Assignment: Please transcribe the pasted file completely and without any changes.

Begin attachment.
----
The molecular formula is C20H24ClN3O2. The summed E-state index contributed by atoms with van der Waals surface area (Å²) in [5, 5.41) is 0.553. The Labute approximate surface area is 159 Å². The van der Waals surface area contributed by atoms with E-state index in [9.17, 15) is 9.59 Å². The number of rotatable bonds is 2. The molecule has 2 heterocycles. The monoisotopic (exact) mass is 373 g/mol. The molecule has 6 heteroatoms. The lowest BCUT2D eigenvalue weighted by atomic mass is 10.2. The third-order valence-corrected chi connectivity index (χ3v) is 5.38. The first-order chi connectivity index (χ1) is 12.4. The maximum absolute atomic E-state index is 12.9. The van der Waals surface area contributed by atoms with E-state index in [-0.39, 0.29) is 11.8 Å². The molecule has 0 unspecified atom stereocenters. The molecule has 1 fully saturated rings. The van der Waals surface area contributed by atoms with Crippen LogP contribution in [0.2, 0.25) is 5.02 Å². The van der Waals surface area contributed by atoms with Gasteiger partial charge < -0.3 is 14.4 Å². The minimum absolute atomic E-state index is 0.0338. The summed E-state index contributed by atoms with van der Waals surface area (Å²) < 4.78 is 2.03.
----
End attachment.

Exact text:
The molecular formula is C20H24ClN3O2. The summed E-state index contributed by atoms with van der Waals surface area (Å²) in [5, 5.41) is 0.553. The Labute approximate surface area is 159 Å². The van der Waals surface area contributed by atoms with E-state index in [9.17, 15) is 9.59 Å². The number of rotatable bonds is 2. The molecule has 2 heterocycles. The monoisotopic (exact) mass is 373 g/mol. The molecule has 6 heteroatoms. The lowest BCUT2D eigenvalue weighted by atomic mass is 10.2. The third-order valence-corrected chi connectivity index (χ3v) is 5.38. The first-order chi connectivity index (χ1) is 12.4. The maximum absolute atomic E-state index is 12.9. The van der Waals surface area contributed by atoms with E-state index in [-0.39, 0.29) is 11.8 Å². The molecule has 0 unspecified atom stereocenters. The molecule has 1 fully saturated rings. The van der Waals surface area contributed by atoms with Crippen LogP contribution in [0.2, 0.25) is 5.02 Å². The van der Waals surface area contributed by atoms with Gasteiger partial charge < -0.3 is 14.4 Å². The minimum absolute atomic E-state index is 0.0338. The summed E-state index contributed by atoms with van der Waals surface area (Å²) < 4.78 is 2.03.